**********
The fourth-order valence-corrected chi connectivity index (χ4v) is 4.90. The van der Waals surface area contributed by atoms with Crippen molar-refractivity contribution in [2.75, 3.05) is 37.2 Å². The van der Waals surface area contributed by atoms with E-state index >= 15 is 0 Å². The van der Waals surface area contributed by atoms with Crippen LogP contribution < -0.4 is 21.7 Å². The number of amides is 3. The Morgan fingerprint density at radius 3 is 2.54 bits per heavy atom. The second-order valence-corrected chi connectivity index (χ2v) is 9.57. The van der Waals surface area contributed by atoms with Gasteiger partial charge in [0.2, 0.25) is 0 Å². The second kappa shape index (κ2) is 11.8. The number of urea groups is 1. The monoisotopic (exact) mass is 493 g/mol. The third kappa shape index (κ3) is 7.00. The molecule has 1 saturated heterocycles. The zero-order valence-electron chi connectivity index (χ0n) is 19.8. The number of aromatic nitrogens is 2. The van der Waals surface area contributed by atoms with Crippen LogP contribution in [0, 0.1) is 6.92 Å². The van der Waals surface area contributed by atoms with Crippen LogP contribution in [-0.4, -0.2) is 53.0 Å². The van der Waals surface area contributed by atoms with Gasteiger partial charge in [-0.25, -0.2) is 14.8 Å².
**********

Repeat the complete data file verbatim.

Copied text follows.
The fourth-order valence-corrected chi connectivity index (χ4v) is 4.90. The van der Waals surface area contributed by atoms with Crippen molar-refractivity contribution in [2.75, 3.05) is 37.2 Å². The van der Waals surface area contributed by atoms with E-state index >= 15 is 0 Å². The van der Waals surface area contributed by atoms with Crippen LogP contribution < -0.4 is 21.7 Å². The number of amides is 3. The Morgan fingerprint density at radius 3 is 2.54 bits per heavy atom. The second-order valence-corrected chi connectivity index (χ2v) is 9.57. The van der Waals surface area contributed by atoms with Gasteiger partial charge in [0.2, 0.25) is 0 Å². The second kappa shape index (κ2) is 11.8. The number of urea groups is 1. The monoisotopic (exact) mass is 493 g/mol. The third kappa shape index (κ3) is 7.00. The molecule has 1 saturated heterocycles. The zero-order valence-electron chi connectivity index (χ0n) is 19.8. The number of aromatic nitrogens is 2. The van der Waals surface area contributed by atoms with Crippen LogP contribution in [0, 0.1) is 6.92 Å². The van der Waals surface area contributed by atoms with Crippen LogP contribution in [-0.4, -0.2) is 53.0 Å². The van der Waals surface area contributed by atoms with Gasteiger partial charge in [-0.25, -0.2) is 14.8 Å².